Governor Steve Beshear today announced a new enforcement measure aimed at saving lives on Kentucky highways.
At the Governor's direction, the Kentucky Transportation Cabinet soon will assess "penalty points" on the operator's licenses of drivers who are cited and convicted of violating Kentucky's law against texting while driving.
A driver will incur three points for each no-texting violation. The cabinet can suspend the licenses of drivers who incur a specified number of points within a two-year period -- 12 points for drivers 18 and older, seven points for drivers under 18.
Gov. Beshear announced the new enforcement measure at the 2013 Kentucky Life Savers Conference, an annual gathering of transportation leaders and emergency responders from across the Commonwealth.
"Highway safety has been a major emphasis of our administration," Gov. Beshear said. "We have thousands of dedicated professionals -- in highway engineering, law enforcement and emergency medical services -- who work every day toward a goal of zero deaths on Kentucky's streets and highways.
"Part of the challenge of highway safety is to keep ahead of technology. The cell phone is symbolic of that challenge. While it has made our lives and jobs easier in many ways, there is no question that far too often it proves to be an irresistible distraction to drivers," Gov. Beshear said.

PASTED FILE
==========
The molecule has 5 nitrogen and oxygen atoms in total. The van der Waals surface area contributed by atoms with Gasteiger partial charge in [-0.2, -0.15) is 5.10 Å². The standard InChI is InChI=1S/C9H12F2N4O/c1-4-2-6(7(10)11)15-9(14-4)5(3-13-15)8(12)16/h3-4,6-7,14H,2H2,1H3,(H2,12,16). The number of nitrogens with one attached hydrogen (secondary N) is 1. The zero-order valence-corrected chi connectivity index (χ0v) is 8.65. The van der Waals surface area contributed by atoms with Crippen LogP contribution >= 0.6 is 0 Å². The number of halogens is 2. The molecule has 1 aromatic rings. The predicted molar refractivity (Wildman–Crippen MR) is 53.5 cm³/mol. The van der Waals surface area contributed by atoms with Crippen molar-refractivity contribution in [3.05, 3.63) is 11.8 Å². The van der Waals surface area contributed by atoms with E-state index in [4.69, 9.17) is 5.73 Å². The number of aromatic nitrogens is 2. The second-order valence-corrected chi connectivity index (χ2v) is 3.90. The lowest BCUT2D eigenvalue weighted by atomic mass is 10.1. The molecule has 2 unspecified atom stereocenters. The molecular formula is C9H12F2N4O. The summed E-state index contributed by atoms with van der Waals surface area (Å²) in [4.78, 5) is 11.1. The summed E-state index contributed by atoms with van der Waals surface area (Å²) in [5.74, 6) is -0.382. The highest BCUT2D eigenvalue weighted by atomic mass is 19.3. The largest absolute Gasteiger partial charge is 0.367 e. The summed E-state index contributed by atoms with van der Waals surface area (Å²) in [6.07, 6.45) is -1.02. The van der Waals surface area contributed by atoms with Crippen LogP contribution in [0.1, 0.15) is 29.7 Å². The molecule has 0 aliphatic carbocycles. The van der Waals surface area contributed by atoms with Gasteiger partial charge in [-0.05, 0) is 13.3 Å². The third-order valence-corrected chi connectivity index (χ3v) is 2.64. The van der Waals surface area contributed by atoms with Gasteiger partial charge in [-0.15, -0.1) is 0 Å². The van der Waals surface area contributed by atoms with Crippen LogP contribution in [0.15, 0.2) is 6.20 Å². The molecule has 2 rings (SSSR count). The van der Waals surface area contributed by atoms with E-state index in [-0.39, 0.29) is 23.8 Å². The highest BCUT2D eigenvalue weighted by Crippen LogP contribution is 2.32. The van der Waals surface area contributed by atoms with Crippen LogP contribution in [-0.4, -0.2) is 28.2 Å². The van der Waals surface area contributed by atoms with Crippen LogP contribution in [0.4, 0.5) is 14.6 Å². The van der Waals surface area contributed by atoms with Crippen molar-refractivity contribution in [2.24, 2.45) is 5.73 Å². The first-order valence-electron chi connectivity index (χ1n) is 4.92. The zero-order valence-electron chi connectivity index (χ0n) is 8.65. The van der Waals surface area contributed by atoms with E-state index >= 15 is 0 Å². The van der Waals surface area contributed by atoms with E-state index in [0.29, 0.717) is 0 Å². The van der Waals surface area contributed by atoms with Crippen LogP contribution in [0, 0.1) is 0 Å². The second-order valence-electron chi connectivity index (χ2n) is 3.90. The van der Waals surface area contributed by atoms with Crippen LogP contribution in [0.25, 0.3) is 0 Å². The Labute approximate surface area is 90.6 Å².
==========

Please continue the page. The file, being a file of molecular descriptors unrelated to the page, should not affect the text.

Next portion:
The "No Texting While Driving" law, enacted by the 2012 General Assembly, forbids anyone to send text messages while driving a motor vehicle. For drivers under 18, the law also forbids any use of a cell phone while driving.
To aid in enforcement of the law, Gov. Beshear's package of highway safety legislation submitted to the 2013 General Assembly included a bill -- House Bill 294 -- to impose penalty points for texting while driving. The bill was approved by the House Transportation Committee but never reached a vote in the full House before the General Assembly adjourned. Gov. Beshear then decided to have the Transportation Cabinet implement the penalty by administrative regulation. Once the regulation goes through legislative review and takes effect, the cabinet will begin assessing the penalty points.
Some 53,600 crashes in Kentucky in 2012 were attributed to driver distraction, a category that includes cell phone use.
"We have long recognized that cell phone use is a factor in a high number of highway crashes," said Kentucky Transportation Secretary Mike Hancock, who is the Governor's designated representative for highway safety. "I am convinced that the "No Texting While Driving' law will save lives."